In a recent interview with Alberta Native News Mr. Merasty said that the panel was mandated to look into and consider input in six different areas that will help in the re-structuring of the NEB. These areas of concern include Indigenous Engagement, Public Participation, Legislative Tools, Mandate, Decision Making and Governance.

Merasty noted,

“Since day one it has been apparent that Indigenous issues are a primary concern to every stakeholder.

“We have received a tremendous amount of presentations, information and issues raised on the Indigenous file and that input comes not only from Indigenous participants but also from non-Indigenous stakeholders as well.”

Indigenous participation has been a key issue but Mr. Merasty said it goes deeper than that.

“It’s about how the NEB makes decisions with respect to its governance. Is the governance set up properly? Are Indigenous issues considered in the context of governance when it comes to boots-on-the-ground types of activities? Board membership is one thing but it’s also about Indigenous expertise and an Indigenous understanding that can shore up and support these issues as they are brought up, not just by government, but also by the regulator (NEB) and the proponent.”

Consultation has also been a big topic of discussion in the various cities that have been visited to date.

“The question: ‘Is the duty to consult being truly and meaningfully implemented’ is one of the things we’ve been asked about the most.”

 Merasty expalined, “We’ve heard a range of answers back to that question and they include everything from people feeling as though they were simply being checked off in a box to those who say that they feel they’ve been involved in positive talks and have received meaningful engagement.”

Indigenous input and participation, he noted, is very important and most Canadians realize the significance of the valuable input that Aboriginal communities have to offer.

“The idea is for these recommendations to help modernize the Act relative to today’s realities of Indigenous rights because there have been three decades of court cases that have changed the landscape on rights issues. A lot has changed on the Indigenous right front since the act was first introduced in 1959. There’s also been a lot of change on renewable energy and greenhouse gas emissions.  A lot has also changed in society because of the public’s availability to access and participate in social media. The public has made it clear they they have an expectation of seeing an honest, transparent and accurate process; people want to feel comfortable that the best decisions are being made by the most qualified people.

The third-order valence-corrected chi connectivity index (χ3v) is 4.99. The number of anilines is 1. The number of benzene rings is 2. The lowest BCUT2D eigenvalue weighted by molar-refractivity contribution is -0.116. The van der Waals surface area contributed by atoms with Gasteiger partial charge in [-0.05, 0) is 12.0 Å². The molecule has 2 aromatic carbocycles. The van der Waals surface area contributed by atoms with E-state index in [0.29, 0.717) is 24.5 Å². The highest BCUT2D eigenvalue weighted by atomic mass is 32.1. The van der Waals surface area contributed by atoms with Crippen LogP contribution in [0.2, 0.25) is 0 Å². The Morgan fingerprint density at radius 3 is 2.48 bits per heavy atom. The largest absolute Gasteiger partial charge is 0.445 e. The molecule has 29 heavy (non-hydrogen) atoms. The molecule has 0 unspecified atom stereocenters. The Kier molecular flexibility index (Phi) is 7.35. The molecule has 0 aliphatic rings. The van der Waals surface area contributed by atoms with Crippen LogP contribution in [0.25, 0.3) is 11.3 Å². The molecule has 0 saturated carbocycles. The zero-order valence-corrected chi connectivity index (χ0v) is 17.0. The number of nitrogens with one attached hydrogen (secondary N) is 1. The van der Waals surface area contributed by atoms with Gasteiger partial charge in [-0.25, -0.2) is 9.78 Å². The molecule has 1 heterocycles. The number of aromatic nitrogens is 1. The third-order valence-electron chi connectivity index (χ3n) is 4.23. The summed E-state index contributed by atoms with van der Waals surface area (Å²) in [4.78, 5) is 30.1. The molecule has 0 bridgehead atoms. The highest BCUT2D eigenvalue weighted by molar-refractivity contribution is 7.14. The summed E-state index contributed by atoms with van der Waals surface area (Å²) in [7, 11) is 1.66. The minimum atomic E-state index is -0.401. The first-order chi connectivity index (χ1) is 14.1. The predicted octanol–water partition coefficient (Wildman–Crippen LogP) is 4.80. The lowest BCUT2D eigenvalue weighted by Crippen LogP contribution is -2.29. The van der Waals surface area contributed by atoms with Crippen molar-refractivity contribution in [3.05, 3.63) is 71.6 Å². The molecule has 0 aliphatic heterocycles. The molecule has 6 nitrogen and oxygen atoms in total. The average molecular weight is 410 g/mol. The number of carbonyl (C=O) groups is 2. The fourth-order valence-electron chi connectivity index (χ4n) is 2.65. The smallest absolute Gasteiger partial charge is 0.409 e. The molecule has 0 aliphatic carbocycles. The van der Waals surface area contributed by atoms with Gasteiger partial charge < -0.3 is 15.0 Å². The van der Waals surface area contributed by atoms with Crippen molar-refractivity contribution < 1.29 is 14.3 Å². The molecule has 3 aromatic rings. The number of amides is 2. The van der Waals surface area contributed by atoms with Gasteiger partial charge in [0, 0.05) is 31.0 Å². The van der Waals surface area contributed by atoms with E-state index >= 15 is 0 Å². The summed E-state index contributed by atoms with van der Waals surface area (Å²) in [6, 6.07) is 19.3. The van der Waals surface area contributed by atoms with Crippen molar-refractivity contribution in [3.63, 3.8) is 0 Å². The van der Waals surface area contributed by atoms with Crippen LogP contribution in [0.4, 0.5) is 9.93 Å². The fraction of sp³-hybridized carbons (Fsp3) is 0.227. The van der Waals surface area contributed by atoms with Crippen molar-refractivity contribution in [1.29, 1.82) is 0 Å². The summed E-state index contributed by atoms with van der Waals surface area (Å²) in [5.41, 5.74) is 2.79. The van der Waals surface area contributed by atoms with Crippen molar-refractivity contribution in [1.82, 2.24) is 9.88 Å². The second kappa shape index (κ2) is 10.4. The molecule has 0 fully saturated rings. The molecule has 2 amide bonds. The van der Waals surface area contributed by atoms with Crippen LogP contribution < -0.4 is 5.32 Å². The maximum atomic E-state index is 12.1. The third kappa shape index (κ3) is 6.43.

“The importance that Indigenous people are part of the process is something that we are hearing very loudly and clearly from all stakeholders, both Indigenous and non-Indigenous. There needs to be better communications with Indigenous communities for these projects; the message has been very strong in this area.”

During their visits to the various communities, panel members held three types of sessions (presentations, dialogue sessions and open houses) that were open to the public on the first day in each city. On the second day, the panel met with Indigenous peoples to discuss the needs and interests of their communities. Sessions on both days were open to anyone with an interest in the modernization of the NEB. Once the meeting process has concluded anyone interested in submitting information or wanting to know more about the process can do so on the website:

The Expert Panel has also been posting discussion papers online seeking input on a number of key areas beyond environmental assessment, including the NEB’s governance structure, role and mandate, with a particular focus on enhancing the participation of the public and Indigenous peoples in regulatory reviews.

Other topics such as the NEB’s decision-making role on projects, the life-cycle regulation of projects, and emergency prevention, preparedness, and response will also be covered.

The Expert Panel will submit its report and recommendations to the Minister of Natural Resources by May 15, 2017. The report will be made public.